MIT researchers have developed a rechargeable flow battery which dispenses completely with the need for expensive membranes, bringing inexpensive, large-scale power storage for renewable energy purposes one step closer to reality.

While electricity storage via membrane-free systems has long been considered a purely theoretical undertaking with little practical viability, MIT researchers have now developed a fully functional battery which not only operates without the need for a membrane to separate reactants but also surpasses many of its conventional peers in terms of efficiency.

Prototypes of the batteries, which are small enough to fit in the palm of one’s hand, are capable of generating three times more power with a given surface area than other systems which dispense with the use of membranes. In addition, their power density is an order of magnitude greater than many commercial battery systems currently on the market, which rely on lithium ions.

The device uses a phenomenon called laminar flow in order to store and release energy without relying upon a membrane. This entails the funneling of two separate liquids through a channel, which causes a electrochemical reaction between a pair of electrodes for either the storage or release of energy.

As laminar flow naturally keeps the liquids separate, enabling them to move together in parallel with a minimal amount of intermingling, an expensive membrane is not required to separate the reactants subsequently.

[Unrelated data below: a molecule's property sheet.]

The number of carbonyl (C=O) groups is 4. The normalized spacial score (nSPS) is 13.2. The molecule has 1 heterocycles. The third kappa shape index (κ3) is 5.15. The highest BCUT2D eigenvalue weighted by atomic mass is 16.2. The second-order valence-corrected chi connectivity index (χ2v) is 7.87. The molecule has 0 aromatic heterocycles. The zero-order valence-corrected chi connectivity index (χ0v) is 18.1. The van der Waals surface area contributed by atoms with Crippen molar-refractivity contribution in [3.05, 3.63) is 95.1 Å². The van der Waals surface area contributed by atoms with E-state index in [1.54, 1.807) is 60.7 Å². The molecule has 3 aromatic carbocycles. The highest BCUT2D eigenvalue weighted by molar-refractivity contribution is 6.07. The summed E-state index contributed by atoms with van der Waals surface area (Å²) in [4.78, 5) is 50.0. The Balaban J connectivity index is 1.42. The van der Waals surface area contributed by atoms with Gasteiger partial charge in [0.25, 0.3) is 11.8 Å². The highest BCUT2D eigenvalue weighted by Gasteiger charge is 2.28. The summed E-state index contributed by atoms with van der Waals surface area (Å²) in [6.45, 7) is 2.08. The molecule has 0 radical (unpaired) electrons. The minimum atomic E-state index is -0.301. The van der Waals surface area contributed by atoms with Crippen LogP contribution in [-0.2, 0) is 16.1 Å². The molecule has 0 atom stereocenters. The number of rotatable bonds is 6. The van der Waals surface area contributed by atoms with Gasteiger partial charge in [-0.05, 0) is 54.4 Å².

The prototypes make use of liquid bromine solution and hydrogen fuel as reactants, with the former chosen specifically because of its low cost and ready availability, with 243,000 tonnes manufactured each year in the United States.

The absence of a membrane also greatly facilitates the usage of hydrogen and bromine as reactants. While the reaction between hydrogen and bromine has long been considered one of great promise for energy storage applications, its usage has thus far been hampered by the fact that the hydrobromic acid which forms can eat away at the expensive membrane of a battery, impeding its functionality and lifespan.

Martin Bazant, professor of chemical energy who is co-author of a paper on the research which is set for publication in Nature Communications, says the system is nothing short of a “quantum leap in energy-storage technology.”

“Here, we have a system where performance is just as good as previous systems, and now we don’t have to worry about issues of the membrane,” he said.

The development of reliable, large-scale power storage at reduced cost greatly improves the prospects for widespread deployment of renewable energy  given the dependence of solar and wind solutions on fickle weather conditions and the need to ensure that electricity remain on tap even when the sky is overcast or the air is still.